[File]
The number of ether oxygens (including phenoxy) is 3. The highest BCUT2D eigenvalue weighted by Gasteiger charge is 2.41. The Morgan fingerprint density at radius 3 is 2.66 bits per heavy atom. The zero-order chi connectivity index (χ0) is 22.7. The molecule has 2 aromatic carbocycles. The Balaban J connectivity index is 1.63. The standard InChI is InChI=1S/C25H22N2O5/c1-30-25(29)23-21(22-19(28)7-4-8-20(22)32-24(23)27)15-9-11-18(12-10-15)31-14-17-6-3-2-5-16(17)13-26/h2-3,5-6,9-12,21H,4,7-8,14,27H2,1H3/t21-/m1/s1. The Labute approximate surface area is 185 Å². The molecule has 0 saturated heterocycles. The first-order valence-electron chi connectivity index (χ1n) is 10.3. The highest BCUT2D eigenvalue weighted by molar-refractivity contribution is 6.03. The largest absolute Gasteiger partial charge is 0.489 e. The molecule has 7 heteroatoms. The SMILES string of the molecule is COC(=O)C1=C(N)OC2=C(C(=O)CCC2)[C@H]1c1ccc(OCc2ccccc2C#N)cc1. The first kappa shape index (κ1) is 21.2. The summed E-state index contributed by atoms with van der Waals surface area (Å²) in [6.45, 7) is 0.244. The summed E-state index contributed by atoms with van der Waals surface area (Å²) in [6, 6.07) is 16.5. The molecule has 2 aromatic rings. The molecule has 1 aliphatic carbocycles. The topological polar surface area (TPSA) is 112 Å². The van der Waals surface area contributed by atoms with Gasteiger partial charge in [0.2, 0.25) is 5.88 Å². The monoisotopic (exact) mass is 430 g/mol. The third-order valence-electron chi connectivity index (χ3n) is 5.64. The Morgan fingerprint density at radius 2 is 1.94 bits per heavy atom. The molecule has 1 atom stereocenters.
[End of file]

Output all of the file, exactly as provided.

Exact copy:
The number of ether oxygens (including phenoxy) is 3. The highest BCUT2D eigenvalue weighted by Gasteiger charge is 2.41. The Morgan fingerprint density at radius 3 is 2.66 bits per heavy atom. The zero-order chi connectivity index (χ0) is 22.7. The molecule has 2 aromatic carbocycles. The Balaban J connectivity index is 1.63. The standard InChI is InChI=1S/C25H22N2O5/c1-30-25(29)23-21(22-19(28)7-4-8-20(22)32-24(23)27)15-9-11-18(12-10-15)31-14-17-6-3-2-5-16(17)13-26/h2-3,5-6,9-12,21H,4,7-8,14,27H2,1H3/t21-/m1/s1. The Labute approximate surface area is 185 Å². The molecule has 0 saturated heterocycles. The first-order valence-electron chi connectivity index (χ1n) is 10.3. The highest BCUT2D eigenvalue weighted by molar-refractivity contribution is 6.03. The largest absolute Gasteiger partial charge is 0.489 e. The molecule has 7 heteroatoms. The SMILES string of the molecule is COC(=O)C1=C(N)OC2=C(C(=O)CCC2)[C@H]1c1ccc(OCc2ccccc2C#N)cc1. The first kappa shape index (κ1) is 21.2. The summed E-state index contributed by atoms with van der Waals surface area (Å²) in [6.45, 7) is 0.244. The summed E-state index contributed by atoms with van der Waals surface area (Å²) in [6, 6.07) is 16.5. The molecule has 2 aromatic rings. The molecule has 1 aliphatic carbocycles. The topological polar surface area (TPSA) is 112 Å². The van der Waals surface area contributed by atoms with Gasteiger partial charge in [0.2, 0.25) is 5.88 Å². The monoisotopic (exact) mass is 430 g/mol. The third-order valence-electron chi connectivity index (χ3n) is 5.64. The Morgan fingerprint density at radius 2 is 1.94 bits per heavy atom. The molecule has 1 atom stereocenters.